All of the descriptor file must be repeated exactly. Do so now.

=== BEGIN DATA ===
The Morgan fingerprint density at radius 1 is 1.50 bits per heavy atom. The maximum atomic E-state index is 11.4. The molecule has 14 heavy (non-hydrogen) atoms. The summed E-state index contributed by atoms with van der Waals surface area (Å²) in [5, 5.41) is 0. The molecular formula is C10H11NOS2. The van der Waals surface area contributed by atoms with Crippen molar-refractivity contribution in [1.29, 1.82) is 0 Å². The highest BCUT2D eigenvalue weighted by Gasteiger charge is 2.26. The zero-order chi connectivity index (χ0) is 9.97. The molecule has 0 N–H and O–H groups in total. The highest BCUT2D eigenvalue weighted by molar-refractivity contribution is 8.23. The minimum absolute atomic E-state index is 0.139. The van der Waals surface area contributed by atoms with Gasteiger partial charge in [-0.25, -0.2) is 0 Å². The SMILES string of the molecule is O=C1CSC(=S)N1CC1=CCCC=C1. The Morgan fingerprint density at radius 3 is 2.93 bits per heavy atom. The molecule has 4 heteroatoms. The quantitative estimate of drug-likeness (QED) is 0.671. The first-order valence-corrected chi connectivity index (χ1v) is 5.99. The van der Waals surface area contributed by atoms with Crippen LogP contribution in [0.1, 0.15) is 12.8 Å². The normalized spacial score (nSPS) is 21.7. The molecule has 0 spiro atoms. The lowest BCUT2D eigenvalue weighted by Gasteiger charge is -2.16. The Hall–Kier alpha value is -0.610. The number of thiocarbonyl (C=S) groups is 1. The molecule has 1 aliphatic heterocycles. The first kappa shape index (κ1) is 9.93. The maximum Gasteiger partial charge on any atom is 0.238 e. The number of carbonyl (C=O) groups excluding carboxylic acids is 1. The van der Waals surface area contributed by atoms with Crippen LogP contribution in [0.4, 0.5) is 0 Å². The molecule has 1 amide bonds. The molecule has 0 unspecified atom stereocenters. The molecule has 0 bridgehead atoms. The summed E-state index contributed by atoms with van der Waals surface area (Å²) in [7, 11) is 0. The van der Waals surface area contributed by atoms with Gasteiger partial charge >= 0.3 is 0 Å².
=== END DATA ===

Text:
The Morgan fingerprint density at radius 1 is 1.50 bits per heavy atom. The maximum atomic E-state index is 11.4. The molecule has 14 heavy (non-hydrogen) atoms. The summed E-state index contributed by atoms with van der Waals surface area (Å²) in [5, 5.41) is 0. The molecular formula is C10H11NOS2. The van der Waals surface area contributed by atoms with Crippen molar-refractivity contribution in [1.29, 1.82) is 0 Å². The highest BCUT2D eigenvalue weighted by Gasteiger charge is 2.26. The zero-order chi connectivity index (χ0) is 9.97. The molecule has 0 N–H and O–H groups in total. The highest BCUT2D eigenvalue weighted by molar-refractivity contribution is 8.23. The minimum absolute atomic E-state index is 0.139. The van der Waals surface area contributed by atoms with Gasteiger partial charge in [-0.25, -0.2) is 0 Å². The SMILES string of the molecule is O=C1CSC(=S)N1CC1=CCCC=C1. The Morgan fingerprint density at radius 3 is 2.93 bits per heavy atom. The molecule has 4 heteroatoms. The quantitative estimate of drug-likeness (QED) is 0.671. The first-order valence-corrected chi connectivity index (χ1v) is 5.99. The van der Waals surface area contributed by atoms with Crippen LogP contribution in [0.1, 0.15) is 12.8 Å². The normalized spacial score (nSPS) is 21.7. The molecule has 0 spiro atoms. The lowest BCUT2D eigenvalue weighted by Gasteiger charge is -2.16. The Hall–Kier alpha value is -0.610. The number of thiocarbonyl (C=S) groups is 1. The molecule has 1 aliphatic heterocycles. The first kappa shape index (κ1) is 9.93. The maximum Gasteiger partial charge on any atom is 0.238 e. The number of carbonyl (C=O) groups excluding carboxylic acids is 1. The van der Waals surface area contributed by atoms with Crippen LogP contribution in [0.4, 0.5) is 0 Å². The molecule has 1 amide bonds. The molecule has 0 unspecified atom stereocenters. The molecule has 0 bridgehead atoms. The summed E-state index contributed by atoms with van der Waals surface area (Å²) in [7, 11) is 0. The van der Waals surface area contributed by atoms with Gasteiger partial charge >= 0.3 is 0 Å².